Top 15 Best Anime With WTF EndingsThis post may contain affiliate links. If you buy something we may get a small commission at no extra cost to you. (Learn more).
Creating the perfect anime ending is honestly a craft that not too many studios or writers can accomplish.
Sure, you get the occasional Code Geass. But most of the time, anime endings are just good, not perfect.
And on the other side of the spectrum you have god-awful, “what am I looking at” endings.
These will be our focus as we count down some anime with truly WTF endings that you should absolutely watch anyway.
15. Akame ga Kill!
Akame ga Kill has been criticized for using shock factor as the main driving force in the series.
And sure, characters do die rather frequently. But to a lot of us that was a plus, as it added some suspense.
But oh man, were we not ready for those final episodes.
Everything from the giant castle mech to Esdeath being able to freeze time, and of course Akame’s power to move in this frozen time was just a blow to the head.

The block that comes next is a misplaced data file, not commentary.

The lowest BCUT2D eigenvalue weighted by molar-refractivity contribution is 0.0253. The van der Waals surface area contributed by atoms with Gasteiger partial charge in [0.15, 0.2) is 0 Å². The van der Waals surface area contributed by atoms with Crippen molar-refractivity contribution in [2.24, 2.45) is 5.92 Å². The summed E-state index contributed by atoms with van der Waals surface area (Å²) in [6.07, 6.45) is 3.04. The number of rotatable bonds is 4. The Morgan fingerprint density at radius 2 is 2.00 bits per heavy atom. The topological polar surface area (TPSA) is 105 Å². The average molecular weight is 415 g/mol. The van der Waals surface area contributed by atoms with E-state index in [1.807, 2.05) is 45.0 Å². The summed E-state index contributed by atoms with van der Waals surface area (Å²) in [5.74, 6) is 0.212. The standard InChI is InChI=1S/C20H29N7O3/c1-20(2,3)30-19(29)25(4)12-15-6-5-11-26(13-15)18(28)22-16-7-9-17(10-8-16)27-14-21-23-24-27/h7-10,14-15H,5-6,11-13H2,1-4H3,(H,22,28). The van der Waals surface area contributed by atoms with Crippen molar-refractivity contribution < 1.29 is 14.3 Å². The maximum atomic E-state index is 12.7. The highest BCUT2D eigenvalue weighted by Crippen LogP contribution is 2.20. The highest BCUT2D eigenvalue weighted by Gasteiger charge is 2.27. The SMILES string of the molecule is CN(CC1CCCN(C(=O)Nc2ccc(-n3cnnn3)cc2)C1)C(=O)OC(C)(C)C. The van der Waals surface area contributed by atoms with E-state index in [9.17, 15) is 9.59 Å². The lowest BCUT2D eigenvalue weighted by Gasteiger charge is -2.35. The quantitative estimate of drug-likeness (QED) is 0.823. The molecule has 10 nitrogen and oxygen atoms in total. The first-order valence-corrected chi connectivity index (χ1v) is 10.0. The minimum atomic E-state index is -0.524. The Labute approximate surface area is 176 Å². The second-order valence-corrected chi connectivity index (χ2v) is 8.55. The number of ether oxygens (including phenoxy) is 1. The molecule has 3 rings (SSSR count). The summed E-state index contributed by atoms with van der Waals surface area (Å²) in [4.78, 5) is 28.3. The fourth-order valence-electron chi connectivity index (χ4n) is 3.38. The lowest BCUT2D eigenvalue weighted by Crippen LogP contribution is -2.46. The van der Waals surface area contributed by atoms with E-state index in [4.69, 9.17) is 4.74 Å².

Not to mention that almost everyone dies. Like even Leone, who survived the main fight, just plops dead in the slums by the end. I loved the action, but seriously what was that bloodbath of an ending.
14. The God of High School
Had “God of High School” been a 300 episode shounen, I would have loved the ending to season 1.
But with only 13 episodes it was chaos.
You see, the show starts off as this beautiful fighting shounen where we see different forms of martial arts on display.
And then in just a few episodes we get to a point where a literal god is summoned from the heavens and is trying to destroy a city, and the main character is also some sort of deity, and there’s this magic fox boy… and where the hell did the martial arts go?
13. Tengen Toppa Gurren Lagann
Gurren Lagann is, in my opinion, one of the best shows out there.
But man, do the last few episodes throw a lot at us.
Firstly, there’s that problem of escalation once again, to tremendous degrees in fact. It’s like at first they’re just fighting to reclaim the surface, okay.
Then we see a glimpse into the political side of their new society, great!
And then mechs are throwing literal universes at each other, what? But the nail in the coffin was that when Simon finally got the girl, we even see their wedding ceremony, and then she gets Thanos snapped out of existence.
I can’t stress enough how good the show is. But why were we blue-balled this hard?
Like the previous choice, I can’t stress how amazing this show was, prior to the last episode.
Erased was like this perfect psychological thriller where the protagonist has to play 3D chess with a person he can’t even see, in order to save countless lives. In particular the life of a girl.